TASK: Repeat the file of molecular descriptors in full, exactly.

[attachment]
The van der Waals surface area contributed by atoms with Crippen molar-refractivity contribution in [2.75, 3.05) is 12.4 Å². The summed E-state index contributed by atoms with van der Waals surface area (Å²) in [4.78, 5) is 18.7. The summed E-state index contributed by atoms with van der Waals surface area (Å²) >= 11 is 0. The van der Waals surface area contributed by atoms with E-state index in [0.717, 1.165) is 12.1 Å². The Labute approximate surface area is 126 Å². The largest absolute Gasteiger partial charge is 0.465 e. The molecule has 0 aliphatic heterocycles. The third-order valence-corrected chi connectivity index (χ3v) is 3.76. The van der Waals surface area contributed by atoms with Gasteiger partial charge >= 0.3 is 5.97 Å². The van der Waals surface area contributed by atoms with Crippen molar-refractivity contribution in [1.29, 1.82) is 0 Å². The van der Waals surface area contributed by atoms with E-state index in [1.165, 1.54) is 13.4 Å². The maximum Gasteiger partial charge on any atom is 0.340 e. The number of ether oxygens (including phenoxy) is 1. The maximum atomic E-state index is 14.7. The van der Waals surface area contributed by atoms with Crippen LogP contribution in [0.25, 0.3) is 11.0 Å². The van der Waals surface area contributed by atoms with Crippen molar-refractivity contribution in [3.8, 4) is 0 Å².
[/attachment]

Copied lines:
The van der Waals surface area contributed by atoms with Crippen molar-refractivity contribution in [2.75, 3.05) is 12.4 Å². The summed E-state index contributed by atoms with van der Waals surface area (Å²) in [4.78, 5) is 18.7. The summed E-state index contributed by atoms with van der Waals surface area (Å²) >= 11 is 0. The van der Waals surface area contributed by atoms with E-state index in [0.717, 1.165) is 12.1 Å². The Labute approximate surface area is 126 Å². The largest absolute Gasteiger partial charge is 0.465 e. The molecule has 0 aliphatic heterocycles. The third-order valence-corrected chi connectivity index (χ3v) is 3.76. The van der Waals surface area contributed by atoms with Gasteiger partial charge >= 0.3 is 5.97 Å². The van der Waals surface area contributed by atoms with Crippen molar-refractivity contribution in [1.29, 1.82) is 0 Å². The van der Waals surface area contributed by atoms with E-state index in [1.165, 1.54) is 13.4 Å². The maximum Gasteiger partial charge on any atom is 0.340 e. The number of ether oxygens (including phenoxy) is 1. The maximum atomic E-state index is 14.7. The van der Waals surface area contributed by atoms with Crippen LogP contribution in [0.25, 0.3) is 11.0 Å². The van der Waals surface area contributed by atoms with Crippen molar-refractivity contribution in [3.8, 4) is 0 Å².